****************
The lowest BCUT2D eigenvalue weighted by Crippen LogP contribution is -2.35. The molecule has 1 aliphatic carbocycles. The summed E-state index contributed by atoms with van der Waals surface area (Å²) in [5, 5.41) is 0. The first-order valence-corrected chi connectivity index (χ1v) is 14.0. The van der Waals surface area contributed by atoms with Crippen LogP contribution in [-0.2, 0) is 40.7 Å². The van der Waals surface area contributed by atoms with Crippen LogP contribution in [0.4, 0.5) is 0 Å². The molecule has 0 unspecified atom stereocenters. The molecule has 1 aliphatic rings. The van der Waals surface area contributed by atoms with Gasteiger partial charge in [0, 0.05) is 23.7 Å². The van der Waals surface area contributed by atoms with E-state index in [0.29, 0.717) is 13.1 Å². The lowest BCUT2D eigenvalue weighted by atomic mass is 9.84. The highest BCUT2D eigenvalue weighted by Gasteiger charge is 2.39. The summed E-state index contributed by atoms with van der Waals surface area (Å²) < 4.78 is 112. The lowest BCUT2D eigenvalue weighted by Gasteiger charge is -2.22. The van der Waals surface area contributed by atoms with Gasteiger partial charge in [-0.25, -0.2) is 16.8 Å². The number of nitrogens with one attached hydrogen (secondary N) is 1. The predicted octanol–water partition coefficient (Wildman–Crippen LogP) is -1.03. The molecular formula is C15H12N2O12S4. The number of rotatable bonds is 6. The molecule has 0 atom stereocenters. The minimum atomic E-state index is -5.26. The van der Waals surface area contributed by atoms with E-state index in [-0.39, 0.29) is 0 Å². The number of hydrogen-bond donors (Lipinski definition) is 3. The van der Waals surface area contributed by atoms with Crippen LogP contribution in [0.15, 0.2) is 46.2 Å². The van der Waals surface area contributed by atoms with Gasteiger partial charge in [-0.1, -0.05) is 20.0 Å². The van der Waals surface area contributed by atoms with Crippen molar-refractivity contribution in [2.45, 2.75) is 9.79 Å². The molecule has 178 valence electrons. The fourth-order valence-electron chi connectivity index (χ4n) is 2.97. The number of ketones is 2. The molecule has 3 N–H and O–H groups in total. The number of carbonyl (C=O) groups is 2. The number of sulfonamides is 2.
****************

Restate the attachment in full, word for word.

The lowest BCUT2D eigenvalue weighted by Crippen LogP contribution is -2.35. The molecule has 1 aliphatic carbocycles. The summed E-state index contributed by atoms with van der Waals surface area (Å²) in [5, 5.41) is 0. The first-order valence-corrected chi connectivity index (χ1v) is 14.0. The van der Waals surface area contributed by atoms with Crippen LogP contribution in [-0.2, 0) is 40.7 Å². The van der Waals surface area contributed by atoms with Crippen LogP contribution in [0.4, 0.5) is 0 Å². The molecule has 0 unspecified atom stereocenters. The molecule has 1 aliphatic rings. The van der Waals surface area contributed by atoms with Gasteiger partial charge in [0, 0.05) is 23.7 Å². The van der Waals surface area contributed by atoms with E-state index in [0.29, 0.717) is 13.1 Å². The lowest BCUT2D eigenvalue weighted by atomic mass is 9.84. The highest BCUT2D eigenvalue weighted by Gasteiger charge is 2.39. The summed E-state index contributed by atoms with van der Waals surface area (Å²) < 4.78 is 112. The lowest BCUT2D eigenvalue weighted by Gasteiger charge is -2.22. The van der Waals surface area contributed by atoms with Gasteiger partial charge in [-0.25, -0.2) is 16.8 Å². The number of nitrogens with one attached hydrogen (secondary N) is 1. The predicted octanol–water partition coefficient (Wildman–Crippen LogP) is -1.03. The molecular formula is C15H12N2O12S4. The number of rotatable bonds is 6. The molecule has 0 atom stereocenters. The minimum atomic E-state index is -5.26. The van der Waals surface area contributed by atoms with E-state index in [-0.39, 0.29) is 0 Å². The number of hydrogen-bond donors (Lipinski definition) is 3. The van der Waals surface area contributed by atoms with Crippen LogP contribution in [0.15, 0.2) is 46.2 Å². The van der Waals surface area contributed by atoms with Gasteiger partial charge in [-0.1, -0.05) is 20.0 Å². The van der Waals surface area contributed by atoms with Crippen molar-refractivity contribution in [2.45, 2.75) is 9.79 Å². The molecule has 178 valence electrons. The fourth-order valence-electron chi connectivity index (χ4n) is 2.97. The number of ketones is 2. The molecule has 3 N–H and O–H groups in total. The number of carbonyl (C=O) groups is 2. The number of sulfonamides is 2.